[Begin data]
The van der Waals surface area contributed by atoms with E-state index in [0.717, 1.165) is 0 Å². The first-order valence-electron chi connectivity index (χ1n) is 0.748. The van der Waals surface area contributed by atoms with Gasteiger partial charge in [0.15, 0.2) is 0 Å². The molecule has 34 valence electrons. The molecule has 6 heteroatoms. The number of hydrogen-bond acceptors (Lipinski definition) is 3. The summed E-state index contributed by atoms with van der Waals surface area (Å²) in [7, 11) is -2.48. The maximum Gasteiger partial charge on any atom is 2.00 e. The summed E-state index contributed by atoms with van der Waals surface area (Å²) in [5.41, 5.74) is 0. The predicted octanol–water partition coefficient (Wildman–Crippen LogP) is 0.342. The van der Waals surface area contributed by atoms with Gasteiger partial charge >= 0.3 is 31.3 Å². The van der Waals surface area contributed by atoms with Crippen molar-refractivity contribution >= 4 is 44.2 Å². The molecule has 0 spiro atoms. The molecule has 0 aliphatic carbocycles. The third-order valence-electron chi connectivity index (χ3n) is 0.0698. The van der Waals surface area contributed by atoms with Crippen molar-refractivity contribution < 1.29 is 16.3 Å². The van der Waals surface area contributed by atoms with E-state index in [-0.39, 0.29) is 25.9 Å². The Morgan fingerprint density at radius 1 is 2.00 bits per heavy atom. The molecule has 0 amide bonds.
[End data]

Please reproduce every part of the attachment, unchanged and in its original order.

The van der Waals surface area contributed by atoms with E-state index in [0.717, 1.165) is 0 Å². The first-order valence-electron chi connectivity index (χ1n) is 0.748. The van der Waals surface area contributed by atoms with Gasteiger partial charge in [0.15, 0.2) is 0 Å². The molecule has 34 valence electrons. The molecule has 6 heteroatoms. The number of hydrogen-bond acceptors (Lipinski definition) is 3. The summed E-state index contributed by atoms with van der Waals surface area (Å²) in [7, 11) is -2.48. The maximum Gasteiger partial charge on any atom is 2.00 e. The summed E-state index contributed by atoms with van der Waals surface area (Å²) in [5.41, 5.74) is 0. The predicted octanol–water partition coefficient (Wildman–Crippen LogP) is 0.342. The van der Waals surface area contributed by atoms with Gasteiger partial charge >= 0.3 is 31.3 Å². The van der Waals surface area contributed by atoms with Crippen molar-refractivity contribution >= 4 is 44.2 Å². The molecule has 0 spiro atoms. The molecule has 0 aliphatic carbocycles. The third-order valence-electron chi connectivity index (χ3n) is 0.0698. The van der Waals surface area contributed by atoms with Crippen molar-refractivity contribution < 1.29 is 16.3 Å². The van der Waals surface area contributed by atoms with E-state index in [-0.39, 0.29) is 25.9 Å². The Morgan fingerprint density at radius 1 is 2.00 bits per heavy atom. The molecule has 0 amide bonds.